*** – Long time no talk. I have to call you out though about what a mess you’re making! You keep conflating art and aesthetics. To call something “not art” in no way reduces its aesthetic dimension. And your understanding of what treating something aesthetically does – “increases distance” – is but one (dominant) idea of aesthetic experience. Berleant’s “Art And Engagement” makes all this talk of participatory aesthetics a moot point (not to mention Dewey and the pragmatists among others). All aesthetic experience is participatory, engaged.

*** – although I quoted IC-98 for one reason (the tactical employment of art as a descriptor), I actually agree more with David Robbins in this quote:

“All the time, though, my sensibility pointed toward and yearned for an imaginative Elsewhere. I became increasingly dissatisfied with the narrowness of art as a formulation of the imagination. This will sound preposterous to many people, I’m aware, given that art offers and represents extraordinary behavioral freedoms, but in “making art” I found an ultimately enslaving formulation. How so? In art, you can do, yes, anything you want so long as you’re willing to have it end up as art. That isn’t real imaginative freedom, in my view. Inquisitiveness of mind will carry you past art, and apparently I love inquisitiveness of mind more than I love art.”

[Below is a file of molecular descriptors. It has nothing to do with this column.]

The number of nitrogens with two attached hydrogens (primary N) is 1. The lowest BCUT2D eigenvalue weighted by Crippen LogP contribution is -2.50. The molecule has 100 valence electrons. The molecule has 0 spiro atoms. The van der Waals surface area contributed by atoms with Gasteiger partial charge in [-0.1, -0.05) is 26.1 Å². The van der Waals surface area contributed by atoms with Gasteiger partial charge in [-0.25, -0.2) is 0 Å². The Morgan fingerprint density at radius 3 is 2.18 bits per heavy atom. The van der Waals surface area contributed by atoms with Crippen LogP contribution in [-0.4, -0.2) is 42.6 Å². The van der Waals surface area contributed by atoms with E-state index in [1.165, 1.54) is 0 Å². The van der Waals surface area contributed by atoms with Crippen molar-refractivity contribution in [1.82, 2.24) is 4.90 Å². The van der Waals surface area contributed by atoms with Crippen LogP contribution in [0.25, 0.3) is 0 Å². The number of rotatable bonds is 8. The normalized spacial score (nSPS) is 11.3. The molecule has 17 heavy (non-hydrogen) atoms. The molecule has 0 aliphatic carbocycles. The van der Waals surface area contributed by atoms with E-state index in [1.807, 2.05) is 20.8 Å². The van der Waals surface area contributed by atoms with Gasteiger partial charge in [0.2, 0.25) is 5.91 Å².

So again I hope social practice delivers us to this imaginative Elsewhere, but art has an insidious ability to capture its escapees…

*** – since I’m in such a quotey mood, I think these snippets from Carl Wilson might get at some of the spirit of criticism I am after (but I am totally down with your criticism as aesthetic experience bit). It’s just that I’m not as fired up about judgment and evaluation as you seem to be:

“What would criticism be like if it were not foremost trying to persuade people to find the same things great…It might…offer something more like a tour of an aesthetic experience, a travelogue, a memoir.”

“…a more pluralistic criticism might put less stock in defending its choices and more in depicting its enjoyment, with all the messiness and private soul tremors – to show what it is like for me to like it, and invite you to compare.”